6. Do I have to pay Inheritance Tax in both countries, Spain and Switzerland?
    Spain and Switzerland have in place a Treaty against double taxation which covers Wealth Tax, but not Inheritance and Gifts tax. For this reason, it is important to get professional advice when dealing with a cross-border Swiss and Spanish estate so that can work hand-in-hand to make sure you are not paying Inheritance Tax twice. As a rule, Spanish tax authorities will charge a upon death of a Swiss resident:

    1. Inheritance tax to the transfer of assets of whichever nature located in Spain. Inheritance tax is established and paid to the Regional Government (Comunidad Autónoma) where assets are located. In Switzerland as a general rule, the value of the Spanish assets will be added to the value of the estate in Switzerland (although the amount of IHT settled in Spain should be deducted from your Swiss Inheritance Tax bill) .
    2.  Plusvalía (Local Tax on the Increase of Value of Real Estate) over Spanish real estate assets only This tax is levied whenever the ownership of an urban property is transferred either by an inter-vivos sale or gift or by a mortis-causa act. This is an indirect tax which cannot be deducted from your Swiss Inheritance Tax bill, unfortunately.

    From this point onwards, heirs or beneficiaries of assets located in Spain will have to adhere and comply with Administrative, Civil and Tax obligations. Same as anyone owning property, a boat or holding bank accounts in Spain. We can provide you with full overview of your rights, duties and obligations.

  7. How can I save on Inheritance Tax in Spain and Switzerland?

    It is advisable for you to discuss and proceed with estate planning with your Spanish/Swiss legal advisors so that you can effectively devise the transfer of your assets in Spain and Switzerland and ascertain how much Inheritance Tax your heirs and beneficiaries will be liable for. Tax optimisation is also a recurrent request from our clients!

    Bear in mind that the exact tax rules are dependent on each Autonomous Community and the Local Council (in case of real estate), so each case should be studied separately. Should you have assets in several Spanish regions, special tax regulations apply.As you can see, there are many different options/solutions to help safeguard your assets, respect your wishes and legacies whilst optimizing the Swiss and Spanish Inheritance Taxes. We can help you with that.

  8. Is there any tax discrimination between Spanish residents and non- residents for Inheritance Tax purposes?

    Fortunately, not anymore! However, between 2014 and 2018 certain rulings from the EUCJ courts and Spanish Supreme Court ruled that Spain was discriminating other non – EU/EEA nationals who inherited assets in Spain in overcharging inheritance taxes levied on estates in Spain. The former regime would not allow non- EU/EEA heirs and estate beneficiaries to apply tax regional reliefs which greatly reduce or supress, the IHT bill.Those non- EU/EEA citizens who have overpaid IHT by reason of not being allowed to use the most generous regional tax reliefs in previous years may be entitled to file a claim and request refund of the overpaid monies. Certain additional procedural and time requirements are applicable.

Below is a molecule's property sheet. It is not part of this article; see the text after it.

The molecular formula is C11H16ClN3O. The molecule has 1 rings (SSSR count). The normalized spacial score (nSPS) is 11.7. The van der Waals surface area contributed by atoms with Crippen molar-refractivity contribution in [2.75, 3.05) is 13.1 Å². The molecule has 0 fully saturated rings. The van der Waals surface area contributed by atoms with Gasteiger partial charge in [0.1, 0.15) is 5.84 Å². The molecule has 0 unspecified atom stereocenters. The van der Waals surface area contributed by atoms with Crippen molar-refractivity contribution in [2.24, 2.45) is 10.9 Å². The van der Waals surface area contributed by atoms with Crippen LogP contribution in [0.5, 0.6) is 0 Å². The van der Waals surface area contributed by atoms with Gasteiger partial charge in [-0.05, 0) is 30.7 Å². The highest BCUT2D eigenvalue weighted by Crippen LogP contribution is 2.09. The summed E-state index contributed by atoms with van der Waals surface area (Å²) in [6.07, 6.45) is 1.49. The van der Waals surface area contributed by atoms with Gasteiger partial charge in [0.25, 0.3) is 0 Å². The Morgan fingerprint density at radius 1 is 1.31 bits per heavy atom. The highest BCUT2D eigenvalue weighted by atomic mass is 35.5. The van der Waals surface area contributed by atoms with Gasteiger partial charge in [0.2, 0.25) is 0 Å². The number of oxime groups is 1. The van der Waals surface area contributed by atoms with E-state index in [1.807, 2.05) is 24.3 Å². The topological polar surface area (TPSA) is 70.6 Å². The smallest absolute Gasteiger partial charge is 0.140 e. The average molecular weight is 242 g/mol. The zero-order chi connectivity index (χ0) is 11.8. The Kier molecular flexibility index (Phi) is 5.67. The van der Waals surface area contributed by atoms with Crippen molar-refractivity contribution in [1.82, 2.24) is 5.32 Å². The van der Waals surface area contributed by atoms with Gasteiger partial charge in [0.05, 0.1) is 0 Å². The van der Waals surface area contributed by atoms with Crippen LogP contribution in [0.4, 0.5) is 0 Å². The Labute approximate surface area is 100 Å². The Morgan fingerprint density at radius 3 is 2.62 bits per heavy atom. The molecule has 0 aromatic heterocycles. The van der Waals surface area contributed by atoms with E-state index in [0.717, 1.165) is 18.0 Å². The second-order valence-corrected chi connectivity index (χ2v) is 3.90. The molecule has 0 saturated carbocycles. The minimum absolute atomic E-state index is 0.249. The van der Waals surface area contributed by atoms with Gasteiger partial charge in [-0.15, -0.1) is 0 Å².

If you would like to clarify whether, your case would be eligible for a refund, do not hesitate to get in touch and request a consultation.

  9. Can I sell the Spanish property in the estate during the administration period?

    As a beneficiary of an estate with Spanish assets, prior to selling a Spanish property, you must conclude the inheritance process in Spain, that requires you to accept the inheritance or legacy before a Spanish Notary by way of a Public Deed. You are also obliged to have settled any accrued Inheritance Taxes, prior to any sale. Any potential buyer, not necessarily over-cautious, will require you to duly register your right of ownership in the Land Registry. The register guarantees that rights, obligations, limitations and encumbrances over land exist to the extent recorded in such register.It is also essential that beneficiaries of a property are granted a NIE (Foreigners’ Identity Number) by the Spanish administrative authorities for tax purposes.

  10. Is my Swiss advance care document valid and enforceable in Spain?

    In short, yes, it is. But requires some extra formalities:A person with capacity to act may instruct a natural person or legal entity to take responsibility for his or her personal care or the management of his or her assets or to act as his or her legal agent in the event that he or she is no longer capable of judgement (art. 360 para. 1 Swiss Civil Code). Such advance care directive must be executed by handwriting or authenticated by a notary public. Once the adult protection authority learns that a person is no longer capable of judgement it will appoint the chosen person as legal agent and issues to such person an official certificate.If you have assets in Switzerland and Spain, it would be especially useful for your future welfare to be able to enforce your directive in Switzerland, but also in Spain should it be needed.

    We help clients draft their care directive in both in German and Spanish. If you then decide to move to or retire in Spain, without changing your care directive, we are able to ensure that the Spanish relevant authorities receive and record a copy of it, so that it will become fully recognised and enforceable in Spain, if the time comes.